Websites exist for sharing information.
Whether it’s news of your latest big product release, general info about your company or industry, or a story about your day in the park with your dog, chances are you’re putting it out there for people to read. Since the days of Lycos, AltaVista, Yahoo, and, of course, Google, search engines have been a big part of that goal.
Building your site to entice search engines to index and favorably place your pages has gone from the brute-force spider-baiting methods of the late 90’s, to the… well, brute-force spider-baiting methods of the 2000’s.
SEO has become an acronym, but many SEO companies still seem focused on keyword bombing, link farming, and site “build-out.” This approach does kind of work, so these guys can get away with it up to a point and sell their clients on their “success,” but it usually means leaving two things behind: 1) your customers, and 2) sane, usable content.
There is a better way. It is possible to build search engine friendly sites without making your site look like a dictionary or random pile of keywords. With a little bit of time and effort, a good understanding of your site’s real goals (“getting a top search ranking” is not a real goal), and some thoughtful copywriting, you can serve your customers a readable, usable site and still rank well in your target searches.
As I see it, there are two basic principles of SEO:
- Understand how the spiders see your site’s pages,
- and create compelling, accessible, usable content, and organize it so spiders can see it.
I’ll talk about these a bit more in-depth, but not necessarily in great detail–this post is merely intended to offer an overview, and perhaps a better general approach to SEO, not blow-by-blow implementation guidelines. With that disclaimer in place, let’s continue…
Understand how the spiders see your site’s pages
It’s a bit of a technical question, and it does vary from search engine to search engine, but it is crucial to understand what a spider sees when it visits your pages.
First, look at your site’s code. Go to a page, right-click, and select “View Source,” “View Page Source,” or your browser’s equivalent function. The window that pops up is the soup that a spider has to strain to get to the meat of your site.
Most spiders are smart enough to ignore irrelevant content (pretty much everything above
<body… except some of the ones that start with
<meta…). The spider is looking for links, both deeper into your site (so it can index more of your pages), and also to other sites (so it can discover your site’s relevance). It is also looking for copy—textual content. It gets some of this from the content visible to your users, some from things like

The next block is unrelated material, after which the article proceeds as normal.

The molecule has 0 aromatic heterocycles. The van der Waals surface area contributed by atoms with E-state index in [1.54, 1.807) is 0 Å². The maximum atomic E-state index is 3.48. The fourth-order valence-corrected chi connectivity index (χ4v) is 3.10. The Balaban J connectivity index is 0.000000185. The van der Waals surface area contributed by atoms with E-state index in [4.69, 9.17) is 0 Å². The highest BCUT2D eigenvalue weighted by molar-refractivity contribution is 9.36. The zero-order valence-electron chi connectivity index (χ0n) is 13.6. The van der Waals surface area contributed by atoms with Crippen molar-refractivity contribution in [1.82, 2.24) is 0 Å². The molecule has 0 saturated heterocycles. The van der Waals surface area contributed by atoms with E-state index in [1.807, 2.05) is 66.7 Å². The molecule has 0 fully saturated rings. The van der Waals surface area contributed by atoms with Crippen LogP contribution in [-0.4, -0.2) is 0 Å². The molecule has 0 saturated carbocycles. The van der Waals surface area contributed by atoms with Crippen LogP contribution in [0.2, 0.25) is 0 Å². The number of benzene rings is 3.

title attributes, and some from linked or embedded filenames.
The spiders grab all* that juicy content, wrap it up in a little sack, and send it home to digest.
The search engine will then take your stripped down content and process it through their algorithms. The key things they’re looking for are:
- relevance, which is a measure of not just what keywords you use, but how they relate to each other,
- and how your site relates to itself and to other sites covering the same subjects.
So yes, you can get away with a bit of keyword bombing and link farming, but search engines have gotten pretty good at spotting it, meaning that you have to also have good, relevant content to help your keywords not look like obvious spam or spider-bait.
Which leads us into our second principle…
Create compelling, accessible, usable content, and organize it so spiders can see it.
The number one problem with keyword bombing is that it’s very hard to integrate into consumer friendly, readable, and usable content. You’ll likely end up with paragraphs of content where every third word is a keyword, and, no matter how good your copywriters are, your visitor is going to feel like she’s reading gibberish.
As I mentioned above, creating good content is primarily dependent on understanding your site’s goals and your audience’s needs. The content should support those things. First develop a good site strategy—aligned with your client’s branding, tapped into industry trends, and mindful of SEO—then set your star copywriter loose to pull it together into a cohesive and compelling package.
“SEO is simply a positive side effect of good content strategy.” **
Sure, you want to cover the basics by ensuring your keywords are in title, meta, and header tags, and sprinkled throughout the rest of your content, but it’s much more important that you have an easily navigable site structure and clear, readable, interrelated content. Not only does it create a better user experience for the average visitor with a constantly decreasing attention span, but it’s also more enticing to the spider and more understandable to the search engine’s indexing algorithms.
More important still, you want your visitors to recommend your site to others, especially in contexts that are relevant to your site’s goals. Visitors are only going to do that if they can quickly make sense of your content, and if it answers a question, solves a problem, or simply provides information that piques their interest.
The emperor is dead, long live the king.
Obviously, there’s much more to creating compelling user and search-engine friendly sites than what I’ve covered here, and this only scratches the surface of arguments against “traditional” SEO practices. In my experience and opinion, however, these two are the most basic principles upon which one should base all SEO.
In summation: Compelling content is king, while content caked with keywords is merely an emperor with no clothes.
* There was a time when spiders could only consume so much from a single page… anything beyond a certain amount they’d just ignore. I don’t think this is still the case, but I haven’t been able to find direct confirmation.
** Thanks to @odonnell for that juicy tidbit.